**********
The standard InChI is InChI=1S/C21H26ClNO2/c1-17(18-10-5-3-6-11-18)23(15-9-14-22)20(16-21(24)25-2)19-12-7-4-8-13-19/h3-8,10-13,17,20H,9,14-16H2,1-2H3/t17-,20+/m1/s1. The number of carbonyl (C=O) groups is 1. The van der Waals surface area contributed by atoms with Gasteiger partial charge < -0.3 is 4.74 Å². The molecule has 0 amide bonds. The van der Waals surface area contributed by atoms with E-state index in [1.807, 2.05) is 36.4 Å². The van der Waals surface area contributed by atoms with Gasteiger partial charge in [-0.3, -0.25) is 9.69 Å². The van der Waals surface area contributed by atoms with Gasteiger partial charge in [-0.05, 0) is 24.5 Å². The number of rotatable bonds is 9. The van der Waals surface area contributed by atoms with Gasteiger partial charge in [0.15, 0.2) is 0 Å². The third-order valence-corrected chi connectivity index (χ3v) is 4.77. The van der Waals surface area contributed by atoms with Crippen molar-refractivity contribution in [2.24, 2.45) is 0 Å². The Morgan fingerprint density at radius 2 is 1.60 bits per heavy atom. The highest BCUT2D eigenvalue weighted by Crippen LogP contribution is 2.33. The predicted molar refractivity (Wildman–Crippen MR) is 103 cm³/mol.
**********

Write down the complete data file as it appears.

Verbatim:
The standard InChI is InChI=1S/C21H26ClNO2/c1-17(18-10-5-3-6-11-18)23(15-9-14-22)20(16-21(24)25-2)19-12-7-4-8-13-19/h3-8,10-13,17,20H,9,14-16H2,1-2H3/t17-,20+/m1/s1. The number of carbonyl (C=O) groups is 1. The van der Waals surface area contributed by atoms with Gasteiger partial charge < -0.3 is 4.74 Å². The molecule has 0 amide bonds. The van der Waals surface area contributed by atoms with E-state index in [1.807, 2.05) is 36.4 Å². The van der Waals surface area contributed by atoms with Gasteiger partial charge in [-0.3, -0.25) is 9.69 Å². The van der Waals surface area contributed by atoms with Gasteiger partial charge in [-0.05, 0) is 24.5 Å². The number of rotatable bonds is 9. The van der Waals surface area contributed by atoms with Gasteiger partial charge in [0.15, 0.2) is 0 Å². The third-order valence-corrected chi connectivity index (χ3v) is 4.77. The van der Waals surface area contributed by atoms with Crippen molar-refractivity contribution in [2.24, 2.45) is 0 Å². The Morgan fingerprint density at radius 2 is 1.60 bits per heavy atom. The highest BCUT2D eigenvalue weighted by Crippen LogP contribution is 2.33. The predicted molar refractivity (Wildman–Crippen MR) is 103 cm³/mol.